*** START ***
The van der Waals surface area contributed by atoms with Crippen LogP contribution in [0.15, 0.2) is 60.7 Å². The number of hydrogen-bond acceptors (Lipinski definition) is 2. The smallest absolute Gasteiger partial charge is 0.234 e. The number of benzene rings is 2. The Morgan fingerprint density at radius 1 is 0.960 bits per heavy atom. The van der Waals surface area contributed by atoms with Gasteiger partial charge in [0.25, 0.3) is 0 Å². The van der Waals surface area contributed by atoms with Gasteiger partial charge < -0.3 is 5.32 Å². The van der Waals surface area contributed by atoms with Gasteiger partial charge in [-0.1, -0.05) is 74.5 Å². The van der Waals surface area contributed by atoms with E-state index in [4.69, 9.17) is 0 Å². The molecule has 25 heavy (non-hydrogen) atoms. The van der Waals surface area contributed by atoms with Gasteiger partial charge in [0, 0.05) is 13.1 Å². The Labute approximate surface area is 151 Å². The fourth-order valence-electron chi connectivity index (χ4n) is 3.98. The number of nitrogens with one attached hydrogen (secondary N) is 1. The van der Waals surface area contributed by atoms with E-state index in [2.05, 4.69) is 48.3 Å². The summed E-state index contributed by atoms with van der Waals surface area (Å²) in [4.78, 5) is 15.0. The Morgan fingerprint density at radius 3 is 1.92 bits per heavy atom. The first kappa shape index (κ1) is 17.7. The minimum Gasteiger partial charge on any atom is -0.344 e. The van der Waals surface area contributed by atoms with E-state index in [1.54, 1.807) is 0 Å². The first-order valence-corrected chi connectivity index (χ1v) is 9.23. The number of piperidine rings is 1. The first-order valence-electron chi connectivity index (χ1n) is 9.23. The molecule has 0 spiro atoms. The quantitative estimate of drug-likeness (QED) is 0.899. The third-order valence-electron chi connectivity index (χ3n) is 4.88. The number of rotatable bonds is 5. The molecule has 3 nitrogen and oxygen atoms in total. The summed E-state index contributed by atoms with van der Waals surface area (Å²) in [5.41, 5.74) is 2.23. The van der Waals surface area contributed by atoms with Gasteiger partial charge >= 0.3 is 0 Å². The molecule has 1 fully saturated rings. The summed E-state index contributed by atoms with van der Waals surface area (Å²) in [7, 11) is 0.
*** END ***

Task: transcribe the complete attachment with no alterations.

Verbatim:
The van der Waals surface area contributed by atoms with Crippen LogP contribution in [0.15, 0.2) is 60.7 Å². The number of hydrogen-bond acceptors (Lipinski definition) is 2. The smallest absolute Gasteiger partial charge is 0.234 e. The number of benzene rings is 2. The Morgan fingerprint density at radius 1 is 0.960 bits per heavy atom. The van der Waals surface area contributed by atoms with Gasteiger partial charge in [0.25, 0.3) is 0 Å². The van der Waals surface area contributed by atoms with Gasteiger partial charge < -0.3 is 5.32 Å². The van der Waals surface area contributed by atoms with Gasteiger partial charge in [-0.1, -0.05) is 74.5 Å². The van der Waals surface area contributed by atoms with E-state index in [4.69, 9.17) is 0 Å². The molecule has 25 heavy (non-hydrogen) atoms. The van der Waals surface area contributed by atoms with Gasteiger partial charge in [0, 0.05) is 13.1 Å². The Labute approximate surface area is 151 Å². The fourth-order valence-electron chi connectivity index (χ4n) is 3.98. The number of nitrogens with one attached hydrogen (secondary N) is 1. The van der Waals surface area contributed by atoms with E-state index in [2.05, 4.69) is 48.3 Å². The summed E-state index contributed by atoms with van der Waals surface area (Å²) in [4.78, 5) is 15.0. The Morgan fingerprint density at radius 3 is 1.92 bits per heavy atom. The first kappa shape index (κ1) is 17.7. The minimum Gasteiger partial charge on any atom is -0.344 e. The van der Waals surface area contributed by atoms with E-state index in [1.54, 1.807) is 0 Å². The first-order valence-corrected chi connectivity index (χ1v) is 9.23. The number of piperidine rings is 1. The first-order valence-electron chi connectivity index (χ1n) is 9.23. The molecule has 0 spiro atoms. The quantitative estimate of drug-likeness (QED) is 0.899. The third-order valence-electron chi connectivity index (χ3n) is 4.88. The number of rotatable bonds is 5. The molecule has 3 nitrogen and oxygen atoms in total. The summed E-state index contributed by atoms with van der Waals surface area (Å²) in [5.41, 5.74) is 2.23. The van der Waals surface area contributed by atoms with Gasteiger partial charge >= 0.3 is 0 Å². The molecule has 1 fully saturated rings. The summed E-state index contributed by atoms with van der Waals surface area (Å²) in [7, 11) is 0.